CSOs Push For Further Extension, Make Case For Students
Following the Independent National Electoral Commission’s (INEC) initial extension of the deadline for the collection of Permanent Voters Cards (PVCs), further requests have been made to the commission to extend the deadline once more.
A coalition of Civil Society Organizations (CSOs) has called on INEC to extend the deadline in the same vein.
Refusing to do so, they argue, would result in citizens, particularly students, feeling disenfranchised in the upcoming general elections.
In a joint statement issued on Friday, a coalition of ten CSOs also asked the commission for a better timetable to help students participate in the election.
Enough is Enough, Yiaga Africa, Dataphyte, Reclaim Naija, and other CSOs are among those involved.
The group submitted that;
According to the Independent National Electoral Commission (INEC), collection of Permanent Voters’ Cards will end this Sunday, January 29th at 5 pm.
However, reports from voters in different collection centres across the country revealed that some validly registered voters were informed by the INEC officials that their PVCs were not available; while some others were asked to return on a later day beyond the deadline or after the election to collect their PVCs.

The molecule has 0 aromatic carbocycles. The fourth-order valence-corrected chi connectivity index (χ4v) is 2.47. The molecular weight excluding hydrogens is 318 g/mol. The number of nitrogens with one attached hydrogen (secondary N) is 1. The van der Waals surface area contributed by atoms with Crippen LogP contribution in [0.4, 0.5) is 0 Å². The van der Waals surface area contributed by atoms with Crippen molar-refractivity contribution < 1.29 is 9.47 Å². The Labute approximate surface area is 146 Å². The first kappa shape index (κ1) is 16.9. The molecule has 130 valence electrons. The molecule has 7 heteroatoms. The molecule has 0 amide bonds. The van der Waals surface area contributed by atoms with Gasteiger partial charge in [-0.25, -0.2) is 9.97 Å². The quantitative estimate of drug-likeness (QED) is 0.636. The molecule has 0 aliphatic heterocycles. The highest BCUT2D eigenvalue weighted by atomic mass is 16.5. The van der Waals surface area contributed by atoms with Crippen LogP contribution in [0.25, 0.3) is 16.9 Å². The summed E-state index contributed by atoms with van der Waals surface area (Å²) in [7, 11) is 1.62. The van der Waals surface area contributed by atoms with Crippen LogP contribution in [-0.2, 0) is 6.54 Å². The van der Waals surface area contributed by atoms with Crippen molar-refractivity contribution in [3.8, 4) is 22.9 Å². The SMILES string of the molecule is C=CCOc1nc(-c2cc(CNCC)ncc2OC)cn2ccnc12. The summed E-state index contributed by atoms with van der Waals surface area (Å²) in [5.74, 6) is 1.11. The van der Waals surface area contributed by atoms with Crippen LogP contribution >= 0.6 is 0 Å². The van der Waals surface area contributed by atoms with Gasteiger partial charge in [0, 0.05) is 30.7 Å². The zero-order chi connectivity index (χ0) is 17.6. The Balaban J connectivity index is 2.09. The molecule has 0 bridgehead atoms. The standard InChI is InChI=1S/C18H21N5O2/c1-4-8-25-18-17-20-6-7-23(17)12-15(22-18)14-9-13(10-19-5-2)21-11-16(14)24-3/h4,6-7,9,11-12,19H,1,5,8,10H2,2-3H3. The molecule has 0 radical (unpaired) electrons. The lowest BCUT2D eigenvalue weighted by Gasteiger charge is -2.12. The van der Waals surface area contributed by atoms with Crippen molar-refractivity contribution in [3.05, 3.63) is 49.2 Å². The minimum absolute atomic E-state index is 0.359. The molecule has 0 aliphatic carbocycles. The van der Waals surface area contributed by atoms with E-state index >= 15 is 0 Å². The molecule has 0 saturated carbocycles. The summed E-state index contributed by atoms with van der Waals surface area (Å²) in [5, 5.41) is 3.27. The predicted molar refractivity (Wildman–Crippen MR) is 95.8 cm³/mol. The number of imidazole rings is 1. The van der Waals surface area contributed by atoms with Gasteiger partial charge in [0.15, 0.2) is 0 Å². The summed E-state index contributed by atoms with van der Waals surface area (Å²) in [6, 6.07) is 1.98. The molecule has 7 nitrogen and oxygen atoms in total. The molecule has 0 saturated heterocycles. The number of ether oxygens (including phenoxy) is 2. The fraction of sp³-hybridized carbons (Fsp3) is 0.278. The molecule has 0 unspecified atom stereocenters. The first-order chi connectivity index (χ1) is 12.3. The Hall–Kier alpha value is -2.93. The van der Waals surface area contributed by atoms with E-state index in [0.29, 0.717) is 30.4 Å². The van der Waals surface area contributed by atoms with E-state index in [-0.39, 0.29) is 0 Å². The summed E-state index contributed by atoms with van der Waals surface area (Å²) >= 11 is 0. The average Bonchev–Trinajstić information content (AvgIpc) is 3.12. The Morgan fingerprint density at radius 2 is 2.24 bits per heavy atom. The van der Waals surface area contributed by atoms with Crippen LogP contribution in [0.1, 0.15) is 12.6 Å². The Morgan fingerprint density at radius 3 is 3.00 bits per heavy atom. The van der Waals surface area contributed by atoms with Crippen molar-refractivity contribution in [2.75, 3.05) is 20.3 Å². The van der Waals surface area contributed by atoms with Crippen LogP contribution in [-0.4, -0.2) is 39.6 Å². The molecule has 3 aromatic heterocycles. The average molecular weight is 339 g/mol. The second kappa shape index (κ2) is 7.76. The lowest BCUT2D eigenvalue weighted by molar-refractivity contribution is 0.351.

We also note the concern of the students who registered at home while tertiary institutions were shut down for over eight months.
According to INEC, 40% of the 9,518,188 newly registered voters are students. If they registered at home and are now at school, INEC must ensure they can pick up their cards in the least expensive way possible.
The CSOs then asked INEC to;
Inform Nigerians if it is still printing cards and when all the cards for registered voters will be available for collection;
Extend PVC collection to ensure that everyone whose cards were not found is reprinted, and there is a clear process for them to pick up the cards;
Work with the Nigerian Universities Commission to ensure that there are no classes or exams the week before elections so students can go home to vote;
Communicate with newly registered voters, especially students, when the PVCs are ready; and create a dedicated desk for civil society organisations, media, and citizens to escalate the issues being observed for a quick resolution.
The engine to drive this process is clear and proactive information sharing from INEC. There are high expectations for this election and INEC can not be seen to be deliberately or inadvertently disenfranchising certain groups of people.
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